The Washington Post's Marc Fisher discusses the failure of stadiums in Cincinnati, Cleveland, and Detroit to spark economic revival in these rust-belt cities:
The extraordinary frenzy of construction that surrounds the new Washington Nationals ballpark is a tribute to former mayor Tony Williams and those who believed that bringing baseball back to the District would be a smart move, even if taxpayers and fans are fronting $611 million to build the stadium.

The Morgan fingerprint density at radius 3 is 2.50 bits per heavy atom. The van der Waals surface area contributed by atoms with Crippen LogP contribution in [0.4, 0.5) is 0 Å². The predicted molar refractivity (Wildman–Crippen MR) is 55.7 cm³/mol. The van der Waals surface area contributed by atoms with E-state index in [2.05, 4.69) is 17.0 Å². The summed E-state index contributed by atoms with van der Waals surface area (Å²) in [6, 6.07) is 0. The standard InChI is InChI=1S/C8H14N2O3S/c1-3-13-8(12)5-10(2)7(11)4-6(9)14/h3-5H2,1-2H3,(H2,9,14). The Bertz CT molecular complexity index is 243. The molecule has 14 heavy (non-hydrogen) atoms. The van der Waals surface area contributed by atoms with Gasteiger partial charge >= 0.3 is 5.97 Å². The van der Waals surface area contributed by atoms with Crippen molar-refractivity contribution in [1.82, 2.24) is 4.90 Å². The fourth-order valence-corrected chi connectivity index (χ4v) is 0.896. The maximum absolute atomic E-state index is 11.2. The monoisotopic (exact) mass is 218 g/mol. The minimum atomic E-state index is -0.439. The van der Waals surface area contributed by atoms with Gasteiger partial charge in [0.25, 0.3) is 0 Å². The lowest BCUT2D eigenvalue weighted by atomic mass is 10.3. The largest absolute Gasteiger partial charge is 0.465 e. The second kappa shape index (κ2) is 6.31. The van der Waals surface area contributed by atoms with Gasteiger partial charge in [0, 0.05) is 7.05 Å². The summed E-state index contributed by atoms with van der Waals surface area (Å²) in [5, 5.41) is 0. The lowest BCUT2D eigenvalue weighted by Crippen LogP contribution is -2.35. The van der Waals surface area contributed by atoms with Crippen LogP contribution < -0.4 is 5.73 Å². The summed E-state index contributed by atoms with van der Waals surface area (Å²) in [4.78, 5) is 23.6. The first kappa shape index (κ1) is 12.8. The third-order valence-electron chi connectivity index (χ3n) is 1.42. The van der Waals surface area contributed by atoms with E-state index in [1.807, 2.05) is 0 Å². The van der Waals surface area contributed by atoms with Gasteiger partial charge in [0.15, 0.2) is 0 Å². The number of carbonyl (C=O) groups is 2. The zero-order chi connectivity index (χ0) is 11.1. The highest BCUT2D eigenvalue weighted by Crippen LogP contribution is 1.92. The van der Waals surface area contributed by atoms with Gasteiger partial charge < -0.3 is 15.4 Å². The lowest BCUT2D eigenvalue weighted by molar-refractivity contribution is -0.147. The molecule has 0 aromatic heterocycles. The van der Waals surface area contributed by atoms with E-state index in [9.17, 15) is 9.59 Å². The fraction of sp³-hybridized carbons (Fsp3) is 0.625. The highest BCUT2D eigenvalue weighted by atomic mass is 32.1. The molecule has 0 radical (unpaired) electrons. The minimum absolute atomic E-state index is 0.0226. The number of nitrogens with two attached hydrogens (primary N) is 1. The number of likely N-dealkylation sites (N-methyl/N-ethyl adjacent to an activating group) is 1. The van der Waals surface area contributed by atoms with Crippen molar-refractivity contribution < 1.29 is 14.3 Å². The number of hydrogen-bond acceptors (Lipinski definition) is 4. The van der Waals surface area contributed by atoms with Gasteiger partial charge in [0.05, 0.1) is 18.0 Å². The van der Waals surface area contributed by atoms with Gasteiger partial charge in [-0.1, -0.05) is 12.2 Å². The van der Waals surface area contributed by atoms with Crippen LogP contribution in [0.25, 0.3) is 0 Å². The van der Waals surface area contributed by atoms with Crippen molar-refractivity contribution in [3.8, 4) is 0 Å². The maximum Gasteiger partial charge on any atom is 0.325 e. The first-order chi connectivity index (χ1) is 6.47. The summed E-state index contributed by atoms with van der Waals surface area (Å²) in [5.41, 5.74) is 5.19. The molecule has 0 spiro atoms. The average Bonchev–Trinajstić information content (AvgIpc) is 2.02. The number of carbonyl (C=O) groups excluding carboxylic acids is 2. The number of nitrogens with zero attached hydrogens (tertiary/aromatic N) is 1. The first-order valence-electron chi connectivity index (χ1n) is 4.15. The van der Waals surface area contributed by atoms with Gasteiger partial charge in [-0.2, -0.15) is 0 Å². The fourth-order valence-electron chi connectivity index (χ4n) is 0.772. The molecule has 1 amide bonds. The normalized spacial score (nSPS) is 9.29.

But there is nothing automatic about sparking the economic development that stadium proponents cite as the justification for public investment in a ballpark.
I saw that this month on visits to Cleveland, Detroit and Cincinnati, where new downtown stadiums have done little to cure urban ills or inject street life into places that can be empty except right before and after a game.
Read the whole thing to gauge this subsidy-supporter's account of the lack of economic impact associated with these stadium projects. Curiously, you can get the piece (right now, at least) under two headlines: